Prostate biopsies are conducted to determine if the prostate tissues are cancerous. Abnormalities detected during a digital rectal exam and a high PSA level often warrant a prostate biopsy. This procedure consists of introducing a fine needle into the prostate through the rectum to extract tissue samples. The samples are then sent to a laboratory to be tested and analyzed under a microscope. A biopsy is frequently performed at the same time as a transrectal ultrasound and the procedure usually lasts around 10 minutes. A local anesthetic can be used to reduce discomfort from the procedure.

A biopsy is the most efficient method to detect cancer and grade it according to how aggressive and advanced it is. 

A biopsy can detect cancer early and increase the chances of stalling the spread to other organs and tissues.

A biopsy may cause side effects. Some side effects include:

  • Bleeding (if severe or persistent, consult your doctor right away) 
  • Mild pain or discomfort
  • Risk of infection
  • Urine retention (inability to pee despite having a full bladder)

It might take up to two weeks to get the results of a biopsy.

If cancer is present, the pathologist will grade it according to the Gleason scale that will determine the level of advancement and aggressiveness of the tumour. 

In a case when the biopsy is negative or no cancer is found but the urologist suspects you have cancer, a second biopsy may be ordered or another type of biopsy may follow. Otherwise, regular prostate checkups, including the PSA test, digital rectal exam (DRE), and magnetic resonance imaging (MRI), may be the preferred route.1

Complementary Tests

If the results from the biopsy reveal the presence of cancer, additional exams may be required to determine if the cancer cells have begun to spread to other parts of the body. These exams are generally done when there are serious signs of the disease such as a lump in the prostate, extensive induration and elevated PSA levels.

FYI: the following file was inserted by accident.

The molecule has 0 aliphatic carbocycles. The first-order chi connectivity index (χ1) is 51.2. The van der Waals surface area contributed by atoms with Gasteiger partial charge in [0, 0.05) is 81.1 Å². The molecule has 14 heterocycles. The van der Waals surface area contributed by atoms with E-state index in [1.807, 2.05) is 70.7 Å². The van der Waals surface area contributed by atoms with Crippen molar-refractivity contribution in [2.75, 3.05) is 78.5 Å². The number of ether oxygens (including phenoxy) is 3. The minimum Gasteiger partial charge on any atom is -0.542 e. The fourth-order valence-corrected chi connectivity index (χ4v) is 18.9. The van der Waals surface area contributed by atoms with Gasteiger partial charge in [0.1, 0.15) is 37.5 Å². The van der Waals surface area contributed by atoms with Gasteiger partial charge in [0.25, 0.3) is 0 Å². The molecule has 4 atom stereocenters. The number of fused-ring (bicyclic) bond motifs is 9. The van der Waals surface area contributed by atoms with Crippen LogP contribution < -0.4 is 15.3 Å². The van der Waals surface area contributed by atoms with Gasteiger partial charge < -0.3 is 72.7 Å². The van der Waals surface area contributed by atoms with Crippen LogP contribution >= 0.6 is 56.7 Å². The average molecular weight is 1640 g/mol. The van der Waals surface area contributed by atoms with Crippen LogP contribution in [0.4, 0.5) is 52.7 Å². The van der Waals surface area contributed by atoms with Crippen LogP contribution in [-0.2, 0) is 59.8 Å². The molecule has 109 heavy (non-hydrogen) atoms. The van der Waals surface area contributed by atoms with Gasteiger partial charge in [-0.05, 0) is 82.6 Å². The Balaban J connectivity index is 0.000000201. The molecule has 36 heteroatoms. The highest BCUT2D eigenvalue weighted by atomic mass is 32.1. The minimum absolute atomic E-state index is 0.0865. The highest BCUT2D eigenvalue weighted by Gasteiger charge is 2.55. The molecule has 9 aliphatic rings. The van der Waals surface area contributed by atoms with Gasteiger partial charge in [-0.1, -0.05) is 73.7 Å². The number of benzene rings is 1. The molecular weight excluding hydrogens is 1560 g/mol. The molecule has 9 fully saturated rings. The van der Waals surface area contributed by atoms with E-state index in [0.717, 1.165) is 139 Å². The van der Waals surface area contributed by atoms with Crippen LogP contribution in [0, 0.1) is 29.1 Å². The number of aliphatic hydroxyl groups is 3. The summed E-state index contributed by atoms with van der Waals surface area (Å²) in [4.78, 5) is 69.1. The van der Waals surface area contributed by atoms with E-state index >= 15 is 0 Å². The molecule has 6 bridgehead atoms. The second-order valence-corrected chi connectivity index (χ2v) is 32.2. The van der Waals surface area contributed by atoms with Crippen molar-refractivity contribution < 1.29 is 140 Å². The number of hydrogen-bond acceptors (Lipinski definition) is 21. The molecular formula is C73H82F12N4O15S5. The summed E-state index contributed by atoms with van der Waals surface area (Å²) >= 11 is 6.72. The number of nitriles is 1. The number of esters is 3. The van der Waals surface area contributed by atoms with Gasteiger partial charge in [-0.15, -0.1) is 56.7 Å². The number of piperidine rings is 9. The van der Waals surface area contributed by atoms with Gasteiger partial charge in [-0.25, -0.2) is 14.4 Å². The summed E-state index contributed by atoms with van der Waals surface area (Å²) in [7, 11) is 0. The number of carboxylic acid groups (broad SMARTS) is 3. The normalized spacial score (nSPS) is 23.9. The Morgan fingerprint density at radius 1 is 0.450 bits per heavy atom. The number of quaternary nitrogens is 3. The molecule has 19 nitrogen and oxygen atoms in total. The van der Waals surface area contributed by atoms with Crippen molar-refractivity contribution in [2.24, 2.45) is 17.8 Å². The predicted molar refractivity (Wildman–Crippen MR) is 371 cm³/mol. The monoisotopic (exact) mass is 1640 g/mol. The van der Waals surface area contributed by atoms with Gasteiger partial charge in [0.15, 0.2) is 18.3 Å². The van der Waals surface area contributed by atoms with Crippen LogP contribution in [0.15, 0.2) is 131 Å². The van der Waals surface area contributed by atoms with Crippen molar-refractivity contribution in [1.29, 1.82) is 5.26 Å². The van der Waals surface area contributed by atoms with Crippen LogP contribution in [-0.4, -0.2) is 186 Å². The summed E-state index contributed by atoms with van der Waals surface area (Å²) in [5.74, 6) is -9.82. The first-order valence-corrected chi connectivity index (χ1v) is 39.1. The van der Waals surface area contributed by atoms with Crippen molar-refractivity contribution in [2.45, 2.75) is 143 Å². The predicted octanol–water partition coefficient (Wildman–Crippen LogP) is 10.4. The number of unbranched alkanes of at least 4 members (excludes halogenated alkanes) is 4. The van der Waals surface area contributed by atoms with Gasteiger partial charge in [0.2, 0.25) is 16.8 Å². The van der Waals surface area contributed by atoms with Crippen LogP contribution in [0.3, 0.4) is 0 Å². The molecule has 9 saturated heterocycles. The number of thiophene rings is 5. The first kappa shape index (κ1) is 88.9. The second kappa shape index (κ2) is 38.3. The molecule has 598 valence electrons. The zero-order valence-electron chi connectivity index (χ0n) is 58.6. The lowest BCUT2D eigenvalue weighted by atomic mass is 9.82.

Complete Blood Work

The complete blood count (CBC) test uses a blood sample to evaluate an individual’s overall health by measuring the number and quality of red blood cells, white blood cells, and platelets. The CBC test is also used to check for an infection and anemia as these conditions can affect cancer treatment. 

Chemistry tests measure the concentration of various chemical substances in the blood. These chemicals show how well the organs are functioning and can be used to detect damaged tissues or abnormalities. Among them, high levels of urea nitrogen and creatinine can mean that the kidneys are either working abnormally or inefficiently. In this case, it is possible that the prostate is blocking urine flow and impairing kidney function. Alkaline phosphatase (ALP) and calcium may indicate the presence of bone metastases as your cancer spreads to the bone.

Bone Scan

The bone scan is an imaging technique used to detect the presence of cancerous cells in the bone. A small amount of radioactive material (tracer) is injected into the bloodstream and after a few hours the scan is performed. The presence of cancer is indicated if the tracer is absorbed by the bones.

Computed Tomography (CT) Scan

A computed tomography (CT) scan is also known as a computerized axial tomography (CAT) scan. This scan is a computerized x-ray that takes three-dimensional images of the internal organs in the body. Prostate cancer often spreads to the pelvic lymph nodes and a urologist may be particularly interested in measuring the dimensions of the prostate and knowing where exactly the cancer has spread. Before undergoing the CT scan, a non-radioactive colorant is injected to help see the internal organs clearly. A camera within the machine then takes images of the entire body, this procedure lasts about 20 minutes.
Once complete, the software will place the pictures together to form a three-dimensional image of the prostate, surrounding tissues and other organs. Enlarged lymph nodes could be an indication that the cancer has spread and it may affect the course of treatment.

Magnetic Resonance Imaging (MRI)

An MRI is more defined than a CT scan and uses magnetic forces and radio-frequencies to take a 3D picture of the internal organs. An MRI allows doctors to see if there is spread to other soft tissues surrounding the prostate and it can also be used to plan your treatment, evaluate the efficiency of a treatment, or follow the cancer’s progression.

Pelvic Lymph Node Dissection

This is a surgical procedure where pelvic lymph nodes are extracted or dissected to verify if the cancer has spread. This test is performed under general anesthesia through an incision in the abdomen or with a laparoscope.


  1. http://www.procure.ca/en/prostate-cancer/biopsy-and-diagnosis/all-about-biopsy/